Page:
Nuts & Your Health: What to Know

From the WebMD Archives

Sept. 10, 2014 -- Once viewed by some as a food too high in calories to enjoy on a regular basis, nuts are getting new respect.

Two recent studies have touted the benefits of nuts for blood sugar control. One, published in Diabetes Care, found that eating pistachio nuts daily may help people at risk of getting diabetes control their blood sugar. A second, published in PLOS One, found that tree nuts -- including almonds, Brazil nuts, cashews, and pecans, among others -- may improve blood sugar control in people with type 2 diabetes.

These are only a couple of many recent studies that point to the health benefits of eating nuts in moderation.

WebMD asked two dietitians to dish on what else we need to know about these crunchy treats.

What are some of the top health benefits of nuts, as found in recent research?

Aside from helping with blood sugar, nuts have been linked with improving heart health and helping with weight control. A study from last year even suggested that eating nuts of any type may help you live longer.

Doctors have known about the heart-health benefits for a while, says Christine Rosenbloom, PhD, RDN. She's a professor emerita of nutrition at Georgia State University and a nutrition consultant. The value of nuts to lower cholesterol has also been acknowledged, says Jessica Crandall, RDN. She's the director for outpatient nutritional counseling at Sodexo Denver Wellness and Nutrition.

What's more, researchers from Purdue University found that nuts are not linked with weight gain, despite their relatively high calorie count. An ounce of nuts has 160-200 calories, depending on the type.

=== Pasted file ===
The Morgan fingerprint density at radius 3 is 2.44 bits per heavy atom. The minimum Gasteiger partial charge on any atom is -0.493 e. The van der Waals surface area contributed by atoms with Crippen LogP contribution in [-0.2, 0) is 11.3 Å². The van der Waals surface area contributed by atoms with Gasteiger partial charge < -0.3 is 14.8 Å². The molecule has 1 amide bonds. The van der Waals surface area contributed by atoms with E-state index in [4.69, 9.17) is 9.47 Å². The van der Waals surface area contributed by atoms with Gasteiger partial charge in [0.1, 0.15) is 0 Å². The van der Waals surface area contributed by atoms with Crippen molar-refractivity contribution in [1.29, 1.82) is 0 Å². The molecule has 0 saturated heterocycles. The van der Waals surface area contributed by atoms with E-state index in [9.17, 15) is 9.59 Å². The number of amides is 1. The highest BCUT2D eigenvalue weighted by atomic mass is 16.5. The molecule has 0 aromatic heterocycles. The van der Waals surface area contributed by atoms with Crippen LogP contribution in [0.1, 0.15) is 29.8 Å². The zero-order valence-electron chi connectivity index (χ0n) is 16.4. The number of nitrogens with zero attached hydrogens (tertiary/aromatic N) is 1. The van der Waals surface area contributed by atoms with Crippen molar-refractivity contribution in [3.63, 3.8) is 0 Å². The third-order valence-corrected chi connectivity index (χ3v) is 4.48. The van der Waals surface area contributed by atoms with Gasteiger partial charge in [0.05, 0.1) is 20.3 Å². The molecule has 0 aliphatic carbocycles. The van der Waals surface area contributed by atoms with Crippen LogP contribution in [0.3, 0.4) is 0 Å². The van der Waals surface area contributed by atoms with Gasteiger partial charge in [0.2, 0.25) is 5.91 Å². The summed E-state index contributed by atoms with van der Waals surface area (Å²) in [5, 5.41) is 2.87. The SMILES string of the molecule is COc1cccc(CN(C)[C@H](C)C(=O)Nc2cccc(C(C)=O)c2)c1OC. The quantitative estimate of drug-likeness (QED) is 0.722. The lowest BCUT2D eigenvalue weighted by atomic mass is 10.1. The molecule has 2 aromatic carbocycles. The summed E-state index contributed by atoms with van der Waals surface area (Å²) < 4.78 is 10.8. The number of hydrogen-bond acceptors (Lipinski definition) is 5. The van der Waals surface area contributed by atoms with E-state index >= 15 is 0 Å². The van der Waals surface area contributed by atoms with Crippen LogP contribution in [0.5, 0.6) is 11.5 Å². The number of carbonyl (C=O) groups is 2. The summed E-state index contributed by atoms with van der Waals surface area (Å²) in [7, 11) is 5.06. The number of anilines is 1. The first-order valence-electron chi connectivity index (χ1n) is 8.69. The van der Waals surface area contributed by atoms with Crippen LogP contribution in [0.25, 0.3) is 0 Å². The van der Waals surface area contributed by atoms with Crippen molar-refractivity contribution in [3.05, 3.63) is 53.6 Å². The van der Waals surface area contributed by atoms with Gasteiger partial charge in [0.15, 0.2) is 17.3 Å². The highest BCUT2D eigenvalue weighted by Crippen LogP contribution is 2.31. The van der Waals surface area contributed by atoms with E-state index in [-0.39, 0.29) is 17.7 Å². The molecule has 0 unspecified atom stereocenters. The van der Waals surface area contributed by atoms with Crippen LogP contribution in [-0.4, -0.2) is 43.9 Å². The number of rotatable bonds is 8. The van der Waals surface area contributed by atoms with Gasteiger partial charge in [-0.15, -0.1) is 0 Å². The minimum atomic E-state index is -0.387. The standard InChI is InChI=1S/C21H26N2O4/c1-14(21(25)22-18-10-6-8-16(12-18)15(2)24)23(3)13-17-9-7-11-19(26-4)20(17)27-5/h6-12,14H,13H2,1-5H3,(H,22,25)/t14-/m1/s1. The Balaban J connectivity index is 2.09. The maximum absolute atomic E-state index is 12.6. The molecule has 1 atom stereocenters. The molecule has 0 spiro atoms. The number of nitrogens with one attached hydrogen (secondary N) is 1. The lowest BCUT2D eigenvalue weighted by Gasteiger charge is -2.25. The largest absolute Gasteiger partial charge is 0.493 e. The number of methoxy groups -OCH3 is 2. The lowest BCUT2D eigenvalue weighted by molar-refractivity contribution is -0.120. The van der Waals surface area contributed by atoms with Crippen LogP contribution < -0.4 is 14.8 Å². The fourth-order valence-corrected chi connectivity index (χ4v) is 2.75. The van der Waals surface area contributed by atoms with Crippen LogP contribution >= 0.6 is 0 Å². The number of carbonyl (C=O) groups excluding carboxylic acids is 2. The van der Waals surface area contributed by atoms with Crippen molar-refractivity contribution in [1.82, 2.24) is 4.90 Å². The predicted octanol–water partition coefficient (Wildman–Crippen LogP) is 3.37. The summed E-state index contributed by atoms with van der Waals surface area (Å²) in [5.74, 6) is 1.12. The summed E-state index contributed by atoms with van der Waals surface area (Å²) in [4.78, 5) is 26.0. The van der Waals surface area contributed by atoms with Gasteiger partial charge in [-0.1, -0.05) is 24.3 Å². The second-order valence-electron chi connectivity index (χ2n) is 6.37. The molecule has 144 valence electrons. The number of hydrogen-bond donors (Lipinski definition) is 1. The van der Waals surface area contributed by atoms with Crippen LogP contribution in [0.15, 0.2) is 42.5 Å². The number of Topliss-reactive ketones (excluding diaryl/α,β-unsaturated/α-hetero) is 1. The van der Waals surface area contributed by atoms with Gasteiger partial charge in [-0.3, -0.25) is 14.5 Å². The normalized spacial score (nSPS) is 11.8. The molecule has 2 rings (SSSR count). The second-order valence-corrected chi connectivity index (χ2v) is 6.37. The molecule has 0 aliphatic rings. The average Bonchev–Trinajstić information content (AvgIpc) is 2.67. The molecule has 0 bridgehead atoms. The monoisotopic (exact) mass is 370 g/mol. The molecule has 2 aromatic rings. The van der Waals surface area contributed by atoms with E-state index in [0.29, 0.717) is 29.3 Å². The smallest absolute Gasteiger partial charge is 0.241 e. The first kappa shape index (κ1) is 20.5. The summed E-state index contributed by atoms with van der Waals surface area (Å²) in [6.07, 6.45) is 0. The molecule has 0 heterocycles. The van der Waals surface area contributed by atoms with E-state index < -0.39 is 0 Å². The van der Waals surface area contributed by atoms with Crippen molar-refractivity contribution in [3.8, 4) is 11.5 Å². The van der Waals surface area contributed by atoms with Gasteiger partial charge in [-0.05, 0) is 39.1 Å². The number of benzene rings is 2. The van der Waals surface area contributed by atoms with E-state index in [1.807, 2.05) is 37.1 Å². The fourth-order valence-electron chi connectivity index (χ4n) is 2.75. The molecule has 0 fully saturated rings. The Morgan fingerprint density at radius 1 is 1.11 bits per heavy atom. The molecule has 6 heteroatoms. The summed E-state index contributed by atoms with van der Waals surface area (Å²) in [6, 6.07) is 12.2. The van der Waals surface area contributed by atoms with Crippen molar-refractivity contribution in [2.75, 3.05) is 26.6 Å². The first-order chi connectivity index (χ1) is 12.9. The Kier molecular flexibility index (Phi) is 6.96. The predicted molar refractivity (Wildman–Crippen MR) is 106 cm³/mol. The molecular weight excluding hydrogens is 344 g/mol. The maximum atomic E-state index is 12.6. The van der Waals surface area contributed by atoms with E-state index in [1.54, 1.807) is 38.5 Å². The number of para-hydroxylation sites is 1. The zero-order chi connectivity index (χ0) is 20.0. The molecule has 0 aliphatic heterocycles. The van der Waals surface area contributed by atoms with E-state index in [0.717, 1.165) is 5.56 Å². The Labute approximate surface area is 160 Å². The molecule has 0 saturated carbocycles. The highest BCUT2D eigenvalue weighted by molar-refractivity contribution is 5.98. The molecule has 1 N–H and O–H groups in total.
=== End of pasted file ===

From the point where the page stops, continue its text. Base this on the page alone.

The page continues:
What are the "good things" in nuts, and how do these substances work in our bodies?

The protein in nuts can help keep blood sugar stable, Crandall says. The fiber helps with weight control, partly by helping us feel full. Some say the ''crunch'' value also adds to a feeling of fullness.

Nuts are about 80% fat, but mostly ''good'' unsaturated fats. Other good stuff in nuts includes magnesium (which helps maintain the calcium-potassium balance in your body), folate (critical for a healthy brain), and vitamin E (to maintain a healthy circulatory system). They also have arginine, an amino acid that's needed to make nitric oxide, which relaxes the blood vessels.

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Plus, nuts can improve insulin sensitivity, which lowers diabetes risk, research has shown.

Are some nuts better or healthier than others?

"I think they are all healthy," Rosenbloom says. "All are similar in protein, fiber, and fat [content]."

Still, she says, some nuts are higher in certain nutrients than others. For instance, almonds are the best source of vitamin E, she says. Cashews are a good source of magnesium, and pistachios are rich in the phytonutrients important to eye health, she says. "Eating a variety of the different kinds will give you all those [benefits]."

While peanuts are considered a legume by the peanut industry, since they're grown in the ground, nutritionists consider them as healthy as other nuts because of their similar nutritional properties, Crandall says.